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After losing out on the Jose Abreu sweepstakes and then plummeting to last in the American League East, the Red Sox and their fans needed the acquisition of Rusney Castillo simply for morale’s sake. With Victorino’s injuries and Jackie Bradley Jr.’s sudden inability to hit a baseball, the Red Sox’s outfield grew desperate for reinforcements and Rusney Castillo presented himself as the perfect answer.
The 27-year-old Cuban center fielder, inked for 7 years for $72.5 million, is a bit of an enigma when you look into his game, especially when comparing him to the likes of fellow-Roc Sports Nation player, Yasiel Puig, or fellow-Red Sox outfielder Yoenis Cespedes. Of the Cuban outfielder trio, Yasiel Puig is the freak athlete, capable of excelling in all five major facets of the game, while Cespedes is the archetypal power-hitting left fielder. While Puig and Cespedes are 3 and 4 hitters, Castillo is marketed as a leadoff hitter, with his base-stealing ability and line drive producing swing. So once Castillo makes his entrance into the starting lineup, a lineup with Castillo at leadoff, Pedroia batting second, followed by Puig, Ortiz and Napoli, is actually pretty formidable with all of that firepower. Ideally, Castillo can fill the massive void in centerfield left by Jacoby Ellsbury’s departure.
Returning to the basics, Castillo is a 27-year-old right-handed hitter, listed at only 5’9” and just over 200 lbs. He’s a stocky guy, yet, don’t let that fool with you because he’s got some serious speed, matched with his deceiving frame and smart baserunning skills, Castillo will surely keep right handed pitchers checking their six o’clock when he gets on first.
After the signing, Red Sox General Manager Ben Cherington expressed confidence, saying “He runs well, has a good solid average throwing arm, good power, can play strong defense, and has a good offensive track record in Cuba and international play”. Well, Ben what’s the catch?
So far, as a member of the Boston Red Sox, Castillo has said all the right things. The only issue and perhaps major concern is the mere fact that he has not played organized baseball in a year and a half. In addition, Castillo did not make the cut for the 2013 Cuban World Baseball Classic team, primarily due to the fact that he made an unsuccessful attempt to defect from Cuba at that time.
Despite these concerns, Castillo has remained positive and has assured Red Sox Nation that his departure from Cuban baseball has not left his skills rusty, stating that he has trained nearly every day since then in his temporary home of Miami, Florida. There he has impressed Red Sox VP of player personnel, Allen Baird, where he’s staged several workouts for him and other major league scouts.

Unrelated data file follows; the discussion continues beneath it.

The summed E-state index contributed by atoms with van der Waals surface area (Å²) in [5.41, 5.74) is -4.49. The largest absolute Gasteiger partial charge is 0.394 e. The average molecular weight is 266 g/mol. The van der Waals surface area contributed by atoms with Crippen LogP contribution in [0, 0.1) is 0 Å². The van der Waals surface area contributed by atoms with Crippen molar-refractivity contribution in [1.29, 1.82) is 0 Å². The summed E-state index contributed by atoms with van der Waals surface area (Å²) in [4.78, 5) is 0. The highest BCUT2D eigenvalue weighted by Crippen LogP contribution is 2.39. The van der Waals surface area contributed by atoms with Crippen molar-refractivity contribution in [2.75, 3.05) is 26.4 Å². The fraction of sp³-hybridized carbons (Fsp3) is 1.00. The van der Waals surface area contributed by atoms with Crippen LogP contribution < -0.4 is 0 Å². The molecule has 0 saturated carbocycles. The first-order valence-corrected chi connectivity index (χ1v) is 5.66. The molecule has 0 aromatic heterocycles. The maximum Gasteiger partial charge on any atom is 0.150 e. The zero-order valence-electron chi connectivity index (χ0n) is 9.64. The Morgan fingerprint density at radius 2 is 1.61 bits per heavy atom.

As mentioned previously, Castillo, along with Los Angeles Dodgers star, Yasiel Puig, is signed with Roc Sports Nations, which is Jay-Z’s sports agency. The deal Roc Sports Nation and Cherington agreed upon, makes Castillo the longest tenured Cuban in Major League Sports history. While the contract is for less money than Puig, the length of the contract allows Castillo and the young Red Sox team to mature together, and provide some stability to a team that rarely inks deals as long as this one.
Long have the Sox been interested in Miami’s slugger Giancarlo Stanton, and with all of the assets the Red Sox have acquired in this rebuilding year, the possibility of acquiring him, after the Castillo signing, has become slightly more plausible. Pundits have argued that Miami, with its large Cuban population, could be enticed in giving up the All-Star in Stanton, with a trade that brings over one or both of the Cubans. Yet, we may not even need to part with either of them, as with the flexibility of Brock Holt and Allen Craig, Napoli’s assistance may no longer be necessary.
In addition, our offensively anemic rookies, Bradley Jr. and Bogaerts, who may also be obsolete on this now-stacked roster, could make up a portion of the package to bring over Stanton. Also, with so much depth, Cherington may be able to flip some of our position players for pitchers if he believes we are in the need for a pitching rotation overhaul.
At the end of the day, this signing provides flexibility for Cherington as we now have a surplus of players, especially in outfield, who have legitimate trade value. We may not be back at the top of the AL East next year, but expect big things in the years beyond that.